Weber problem

From Encyclopedia of Mathematics
Jump to: navigation, search

A problem formulated in [a7] as a model for the optimum location of a facility in the plane intended to serve several users; for example, a central source of electric power. One is seeking the minimum of a function


where the $w_i$ are positive scalars, the $x_i$ are given vectors in $\mathbf R^2$, $x$ is in $\mathbf R^2$ and $\rho(u)$ is the Euclidean norm of $u$. The case when all $w_i=1$ and $n=3$ had been considered by P. Fermat in 1629, by E. Torricelli in 1644 and by J. Steiner in 1837. (For the early history of the problem, see [a4].)

The function $f$ is convex (cf. Convex function (of a real variable)) and one shows that, with some exceptions, it has a unique minimizer. These assertions remain valid when $\rho$ is allowed to be an arbitrary norm and $\mathbf R^2$ is replaced by $\mathbf R^N$.

For applications, of which there are many (see [a1]), one seeks good computational methods for finding a minimizer of $f$, either with the Euclidean norm or with other norms. For the Euclidean case, E. Weiszfeld [a8] provided a much used method; see [a6] for a discussion of this and other cases. If $\rho$ is the $\mathrm l_1$-norm, explicit solution is possible (see [a2], Chap. 4).

Minimizing the function $f$ is a problem in optimization and it is natural to seek a dual problem (cf. Duality in extremal problems and convex analysis): to maximize a function $g$ such that $\max g=\min f$. A dual was found for special cases by H.W. Kuhn and others [a4]. A major result in this direction was provided by C. Witzgall in [a9], who provided a dual for a more general minimum problem, in which the function to be minimized has the form


where $\rho$ is now allowed to be an asymmetric norm in $\mathbf R^N$ (that is, $\rho(tx)=t\rho(x)$ is required to be valid only for non-negative $t$) and $\rho'(x)=\rho(-x)$. Witzgall's result and others are subsumed under a duality theorem of W. Kaplan and W.H. Yang [a3]. In this theorem, the function $f$ has the form


in $\mathbf R^m$, where $\sigma$ is a norm, allowed to be asymmetric, in $\mathbf R^n$, $A$ is a constant $(m\times n)$-matrix, $b$ in $\mathbf R^m$ and $c$ in $\mathbf R^n$ are constant vectors. The dual function $g$ is the linear function $g(y)=c^ty$ in $\mathbf R^n$, subject to the constraints $Ay=b$ and $\rho'(y)\leq1$, where $\rho$ and $\sigma$ are dual norms in $\mathbf R^n$: $\sigma(y)=\max\{x^Ty\colon\rho(x)=1\}$. It is assumed that the equation $Ay=b$ has a solution with $\rho'(y)<1$. In [a3] it is shown how, when the norms are differentiable (except at the origin), a minimizer of $f$ can be obtained from or determines a maximizer of $g$. It is also shown that the theorem provides a dual for the multi-facility location problem, for which the function $f$ to be minimized is the sum of the weighted distances from $k$ new facilities to $n$ given facilities as well as the weighted distances between the new facilities; the function $f$ is a convex function of $(x_1,\dots,x_n)$, where the $i$th new facility is placed at $x_i$.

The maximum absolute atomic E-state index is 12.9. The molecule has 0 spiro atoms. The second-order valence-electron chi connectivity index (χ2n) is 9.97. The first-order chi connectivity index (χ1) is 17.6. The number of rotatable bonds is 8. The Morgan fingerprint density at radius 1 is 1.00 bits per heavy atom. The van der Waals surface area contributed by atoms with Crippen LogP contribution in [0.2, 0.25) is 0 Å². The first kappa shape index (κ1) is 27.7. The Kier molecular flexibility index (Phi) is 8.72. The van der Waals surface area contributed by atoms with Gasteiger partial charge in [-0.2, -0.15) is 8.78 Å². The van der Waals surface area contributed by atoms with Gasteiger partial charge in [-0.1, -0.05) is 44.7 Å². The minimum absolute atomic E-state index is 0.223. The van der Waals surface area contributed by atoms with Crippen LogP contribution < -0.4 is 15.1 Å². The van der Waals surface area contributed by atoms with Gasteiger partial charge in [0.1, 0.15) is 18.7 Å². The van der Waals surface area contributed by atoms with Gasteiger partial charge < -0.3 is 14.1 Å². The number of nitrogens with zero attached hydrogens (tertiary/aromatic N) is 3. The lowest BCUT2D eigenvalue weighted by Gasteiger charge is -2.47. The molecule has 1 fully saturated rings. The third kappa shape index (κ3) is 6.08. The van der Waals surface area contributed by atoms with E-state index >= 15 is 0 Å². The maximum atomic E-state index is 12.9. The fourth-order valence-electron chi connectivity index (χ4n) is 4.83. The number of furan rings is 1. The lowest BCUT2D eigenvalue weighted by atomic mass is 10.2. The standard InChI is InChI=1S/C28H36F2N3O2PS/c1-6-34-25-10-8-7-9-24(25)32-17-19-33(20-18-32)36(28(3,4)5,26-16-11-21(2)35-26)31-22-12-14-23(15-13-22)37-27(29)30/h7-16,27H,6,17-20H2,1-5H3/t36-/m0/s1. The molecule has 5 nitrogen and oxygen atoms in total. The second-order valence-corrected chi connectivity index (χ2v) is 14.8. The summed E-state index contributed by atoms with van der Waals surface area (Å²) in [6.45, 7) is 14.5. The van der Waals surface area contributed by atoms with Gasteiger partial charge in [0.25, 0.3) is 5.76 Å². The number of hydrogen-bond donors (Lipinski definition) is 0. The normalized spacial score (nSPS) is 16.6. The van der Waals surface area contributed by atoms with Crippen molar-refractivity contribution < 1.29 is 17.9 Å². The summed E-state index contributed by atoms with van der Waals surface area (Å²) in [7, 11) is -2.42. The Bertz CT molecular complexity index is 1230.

The Weber problem has been generalized in many ways to fit the great variety of problems arising in the location of facilities. See [a1] for an overview.


[a1] Z. Drezner, "Facility location, a survey of applications and methods" , Springer (1995)
[a2] R.L. Francis, J.A. White, "Facility layout and location: an analytical approach" , Prentice-Hall (1974)
[a3] W. Kaplan, W.H. Yang, "Duality theorem for a generalized Fermat–Weber problem" Math. Progr. , 7 : 6 (1997) pp. 285–297
[a4] H.W. Kuhn, "On a pair of dual nonlinear programs" J. Abadie (ed.) , Nonlinear programming , Wiley (1967) pp. 39–54
[a5] R.F. Love, J.G. Morris, G.O. Wesolovsky, "Facilities location, models and methods" , North-Holland (1988)
[a6] F. Plastria, "Continuous location problems" Z. Drezner (ed.) , Facility location, a survey of applications and methods , Springer (1995) pp. 225–262
[a7] A. Weber, "Theory of the location of industries" , Univ. Chicago Press (1957) (Translated from German)
[a8] E. Weiszfeld, "Sur le point lequel la somme des distances de $n$ points donnés est minimum" Tôhoku Math. J. , 43 (1937) pp. 355–386
[a9] C. Witzgall, "Optimal location of a central facility: mathematical models and concepts" Nat. Bureau Standards Report , 8388 (1964)
How to Cite This Entry:
Weber problem. Encyclopedia of Mathematics. URL:
This article was adapted from an original article by Wilfred Kaplan (originator), which appeared in Encyclopedia of Mathematics - ISBN 1402006098. See original article